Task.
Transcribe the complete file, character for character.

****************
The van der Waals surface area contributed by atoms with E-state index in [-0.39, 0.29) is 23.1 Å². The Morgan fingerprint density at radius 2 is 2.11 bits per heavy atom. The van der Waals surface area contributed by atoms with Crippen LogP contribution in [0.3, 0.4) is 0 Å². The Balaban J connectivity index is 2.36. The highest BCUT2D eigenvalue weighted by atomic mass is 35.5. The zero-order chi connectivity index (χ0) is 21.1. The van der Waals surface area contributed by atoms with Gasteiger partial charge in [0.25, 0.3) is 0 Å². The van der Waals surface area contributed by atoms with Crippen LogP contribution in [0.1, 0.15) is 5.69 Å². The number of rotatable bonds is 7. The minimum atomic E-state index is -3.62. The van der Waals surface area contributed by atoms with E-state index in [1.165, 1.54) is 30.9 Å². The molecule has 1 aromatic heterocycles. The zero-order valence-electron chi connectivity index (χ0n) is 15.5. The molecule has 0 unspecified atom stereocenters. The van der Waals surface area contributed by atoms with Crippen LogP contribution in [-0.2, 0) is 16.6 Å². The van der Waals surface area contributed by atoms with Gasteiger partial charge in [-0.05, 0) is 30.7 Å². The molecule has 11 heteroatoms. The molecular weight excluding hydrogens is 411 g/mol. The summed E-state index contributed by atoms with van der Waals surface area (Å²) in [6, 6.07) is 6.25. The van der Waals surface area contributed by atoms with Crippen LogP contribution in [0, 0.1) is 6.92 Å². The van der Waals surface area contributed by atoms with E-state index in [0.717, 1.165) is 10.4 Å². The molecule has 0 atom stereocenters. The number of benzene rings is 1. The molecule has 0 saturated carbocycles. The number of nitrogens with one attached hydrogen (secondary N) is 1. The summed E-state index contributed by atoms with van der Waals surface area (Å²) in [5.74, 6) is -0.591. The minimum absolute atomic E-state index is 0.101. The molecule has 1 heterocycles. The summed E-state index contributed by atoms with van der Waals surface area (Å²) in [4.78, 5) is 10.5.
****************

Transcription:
The van der Waals surface area contributed by atoms with E-state index in [-0.39, 0.29) is 23.1 Å². The Morgan fingerprint density at radius 2 is 2.11 bits per heavy atom. The van der Waals surface area contributed by atoms with Crippen LogP contribution in [0.3, 0.4) is 0 Å². The Balaban J connectivity index is 2.36. The highest BCUT2D eigenvalue weighted by atomic mass is 35.5. The zero-order chi connectivity index (χ0) is 21.1. The van der Waals surface area contributed by atoms with Gasteiger partial charge in [0.25, 0.3) is 0 Å². The van der Waals surface area contributed by atoms with Crippen LogP contribution in [0.1, 0.15) is 5.69 Å². The number of rotatable bonds is 7. The minimum atomic E-state index is -3.62. The van der Waals surface area contributed by atoms with E-state index in [1.165, 1.54) is 30.9 Å². The molecule has 1 aromatic heterocycles. The zero-order valence-electron chi connectivity index (χ0n) is 15.5. The molecule has 0 unspecified atom stereocenters. The van der Waals surface area contributed by atoms with Crippen LogP contribution in [-0.2, 0) is 16.6 Å². The van der Waals surface area contributed by atoms with Gasteiger partial charge in [-0.05, 0) is 30.7 Å². The molecule has 11 heteroatoms. The molecular weight excluding hydrogens is 411 g/mol. The summed E-state index contributed by atoms with van der Waals surface area (Å²) in [6, 6.07) is 6.25. The van der Waals surface area contributed by atoms with Crippen LogP contribution in [0, 0.1) is 6.92 Å². The van der Waals surface area contributed by atoms with E-state index in [0.717, 1.165) is 10.4 Å². The molecule has 0 atom stereocenters. The number of benzene rings is 1. The molecule has 0 saturated carbocycles. The number of nitrogens with one attached hydrogen (secondary N) is 1. The summed E-state index contributed by atoms with van der Waals surface area (Å²) in [5.74, 6) is -0.591. The minimum absolute atomic E-state index is 0.101. The molecule has 1 heterocycles. The summed E-state index contributed by atoms with van der Waals surface area (Å²) in [4.78, 5) is 10.5.